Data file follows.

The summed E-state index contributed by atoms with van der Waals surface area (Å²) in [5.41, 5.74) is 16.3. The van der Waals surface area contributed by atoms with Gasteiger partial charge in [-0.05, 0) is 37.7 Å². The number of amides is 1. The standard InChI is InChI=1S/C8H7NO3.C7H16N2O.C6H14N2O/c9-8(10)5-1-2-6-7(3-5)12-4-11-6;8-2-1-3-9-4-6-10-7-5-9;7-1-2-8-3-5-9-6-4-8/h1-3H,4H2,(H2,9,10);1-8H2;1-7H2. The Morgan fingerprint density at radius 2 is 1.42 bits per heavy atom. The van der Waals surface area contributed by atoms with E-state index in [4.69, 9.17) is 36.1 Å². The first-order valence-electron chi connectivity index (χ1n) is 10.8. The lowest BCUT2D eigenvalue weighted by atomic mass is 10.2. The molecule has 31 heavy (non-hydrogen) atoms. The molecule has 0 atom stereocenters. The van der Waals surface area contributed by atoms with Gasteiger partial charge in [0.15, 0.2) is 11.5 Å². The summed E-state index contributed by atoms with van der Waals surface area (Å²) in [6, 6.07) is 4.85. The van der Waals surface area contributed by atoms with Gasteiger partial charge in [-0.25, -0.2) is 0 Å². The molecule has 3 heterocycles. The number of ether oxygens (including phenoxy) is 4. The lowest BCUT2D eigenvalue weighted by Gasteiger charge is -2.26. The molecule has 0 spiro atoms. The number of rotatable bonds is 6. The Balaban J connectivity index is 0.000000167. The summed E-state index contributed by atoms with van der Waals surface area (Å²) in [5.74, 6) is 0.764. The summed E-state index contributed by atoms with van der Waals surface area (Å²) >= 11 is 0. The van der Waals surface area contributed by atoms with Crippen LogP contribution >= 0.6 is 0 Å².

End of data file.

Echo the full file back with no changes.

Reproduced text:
The summed E-state index contributed by atoms with van der Waals surface area (Å²) in [5.41, 5.74) is 16.3. The van der Waals surface area contributed by atoms with Gasteiger partial charge in [-0.05, 0) is 37.7 Å². The number of amides is 1. The standard InChI is InChI=1S/C8H7NO3.C7H16N2O.C6H14N2O/c9-8(10)5-1-2-6-7(3-5)12-4-11-6;8-2-1-3-9-4-6-10-7-5-9;7-1-2-8-3-5-9-6-4-8/h1-3H,4H2,(H2,9,10);1-8H2;1-7H2. The Morgan fingerprint density at radius 2 is 1.42 bits per heavy atom. The van der Waals surface area contributed by atoms with E-state index in [4.69, 9.17) is 36.1 Å². The first-order valence-electron chi connectivity index (χ1n) is 10.8. The lowest BCUT2D eigenvalue weighted by atomic mass is 10.2. The molecule has 31 heavy (non-hydrogen) atoms. The molecule has 0 atom stereocenters. The van der Waals surface area contributed by atoms with Gasteiger partial charge in [0.15, 0.2) is 11.5 Å². The summed E-state index contributed by atoms with van der Waals surface area (Å²) in [6, 6.07) is 4.85. The van der Waals surface area contributed by atoms with Gasteiger partial charge in [-0.25, -0.2) is 0 Å². The molecule has 3 heterocycles. The number of ether oxygens (including phenoxy) is 4. The lowest BCUT2D eigenvalue weighted by Gasteiger charge is -2.26. The molecule has 0 spiro atoms. The number of rotatable bonds is 6. The Balaban J connectivity index is 0.000000167. The summed E-state index contributed by atoms with van der Waals surface area (Å²) in [5.74, 6) is 0.764. The summed E-state index contributed by atoms with van der Waals surface area (Å²) >= 11 is 0. The van der Waals surface area contributed by atoms with Crippen LogP contribution >= 0.6 is 0 Å².